Dow Jones reports that affluent professionals are becoming perfect targets for credit card frauds as several banks are hesitant to expose their most well off cardholders due to discomfiture over declined transactions.
There has been a major increase in credit card frauds especially on the Net. This is expected with many more companies acknowledging online transactions. It is seen that the fraudsters target the clients more often than the technology. This is more about tricking card holders to reveal card details and not about hacking into their computers.
The analysts updated, Andrew R. Johnson, the Wall Street Journal reporter that it was possible for advanced new tech tools to detect as well as predict fraudulent transactions based on the concurrent analysis of the spending pattern of the cardholders. Evaluations of preferred merchant locations, types of product and dollar amount, suggest that the account has been hacked. On the other hand, some well-off cardholders change banks, when there is the normal best practice of rejecting the transaction or asking for a merchant phone call.
Credit card issuers prefer to depend on transaction alerts to combat this fraud. Bank representatives informed Johnson that a number of credit card issuers are advocating real time transaction notifications sent through applications of the smartphone or text messages. When cardholders alert the bank about the fake transactions quickly, it is possible for the investigators to track the criminals. This will trigger account safeguards and card replacement options. Avivah Litan, a Gartner analyst, explains that just around 1 in 20 high value transactions generating security alerts really are a consequence of fraudulent activity. As per the analysts, there are a number of banks who would rather fix the fraudulent transaction rather than risk the possibility of annoying an affluent patron.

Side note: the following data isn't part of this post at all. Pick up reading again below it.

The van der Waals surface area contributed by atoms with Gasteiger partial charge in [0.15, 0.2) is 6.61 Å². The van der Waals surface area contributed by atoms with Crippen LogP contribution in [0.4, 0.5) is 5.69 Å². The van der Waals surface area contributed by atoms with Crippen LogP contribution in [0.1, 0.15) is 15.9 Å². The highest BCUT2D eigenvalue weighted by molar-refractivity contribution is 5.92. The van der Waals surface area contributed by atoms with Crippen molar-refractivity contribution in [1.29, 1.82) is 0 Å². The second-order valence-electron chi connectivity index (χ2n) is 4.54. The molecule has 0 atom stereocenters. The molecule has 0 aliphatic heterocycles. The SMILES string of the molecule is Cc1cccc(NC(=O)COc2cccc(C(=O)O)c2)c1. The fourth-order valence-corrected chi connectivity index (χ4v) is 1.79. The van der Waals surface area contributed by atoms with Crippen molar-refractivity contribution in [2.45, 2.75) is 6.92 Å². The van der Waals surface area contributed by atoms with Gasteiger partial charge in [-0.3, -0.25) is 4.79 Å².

Credit card fraud world has a new language and words such as “phishing” “skimming,” “shoulder surfing” may sound less immoral than “stealing,” but they are the methods of stealing dollars off the credit card.
It was reported by Dow Jones that a group of credit card skimmers had targeted 50 American Express clients in New Jersey, New York and Connecticut last month. Around 28 suspects used their skills in costly restaurants to clone and skim the credit cards of wealthy diners according to CBS New York report.